To make the raag rendering more beautiful and varied, different ornamental patterns are used. Along with the theory each pattern contains an audio. Please click the audio symbol to download the audio file. I thank Smt. Veena Sahasrabuddhe for letting me use her audio files which very nicely outline each alankar. Veeenatai's website is located at http://www.it.iitb.ac.in/~hvs/Veena/ where you can find a series of her lecture demonstrations.
Alankar : Alankar literally means ornaments or adorations. Specific melodic presentation in succession in which a pattern is followed is called Alankar. For example : "SaReGa, ReGaMa, GaMaPa, MaPaDha, PaDhaNi DaNiSa". This phrase is a part of an alankar in which three notes in succession are used at each time.
Gamak : These are many ways of ornamenting the notes. In the ancient books fifteen types of gamaks are found.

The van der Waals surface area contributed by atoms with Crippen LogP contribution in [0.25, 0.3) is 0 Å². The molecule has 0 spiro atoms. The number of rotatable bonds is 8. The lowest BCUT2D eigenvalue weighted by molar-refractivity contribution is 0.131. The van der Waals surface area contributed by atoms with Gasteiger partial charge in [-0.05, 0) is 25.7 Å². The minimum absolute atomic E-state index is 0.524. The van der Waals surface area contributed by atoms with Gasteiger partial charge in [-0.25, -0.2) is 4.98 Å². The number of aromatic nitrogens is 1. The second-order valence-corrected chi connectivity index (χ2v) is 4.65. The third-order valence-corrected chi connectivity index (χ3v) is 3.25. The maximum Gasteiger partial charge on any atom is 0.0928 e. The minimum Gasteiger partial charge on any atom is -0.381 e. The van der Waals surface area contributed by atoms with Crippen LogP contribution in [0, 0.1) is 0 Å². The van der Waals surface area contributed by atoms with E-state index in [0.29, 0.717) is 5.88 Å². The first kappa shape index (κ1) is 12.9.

- Kampita - Shake
- Andolita - Swing
- Aaghaat - Strike
- Valit - Vipple
- Tribhinna - Threefold
- Gumphita - Threaded
- Plavita - Flowing
- Mishrit - Mixed
- Kurula - Spiral
- Sphurita - Pulsating
- Tirip - Flurry
- Leen - Absorbing
- Mudrita - Imprint
- Ullhasit - Happy
- Naamita - Obeisance
Many of these gamaks are still in use in Karnatak music under different names. However, today in the North Indian music,
vibrating the notes with force is now called Gamak. This is an important technique in Dhrupad and often in Bada
Kan or Sparsh Swar : Kan means a small particle of a neighboring note used with the main note. It can be higher or lower than the main note.
Murki : It's a short taan of three or four notes. It's sung very fast.
Khatkaa : Two or more notes sung with a jerk. Its a combination of Kan and Murki.
Meend : Stretching or lengthening the sound from one note to another. This technique maintains the continuity of the sound. Meend brings a continuos flow, softness and continuity.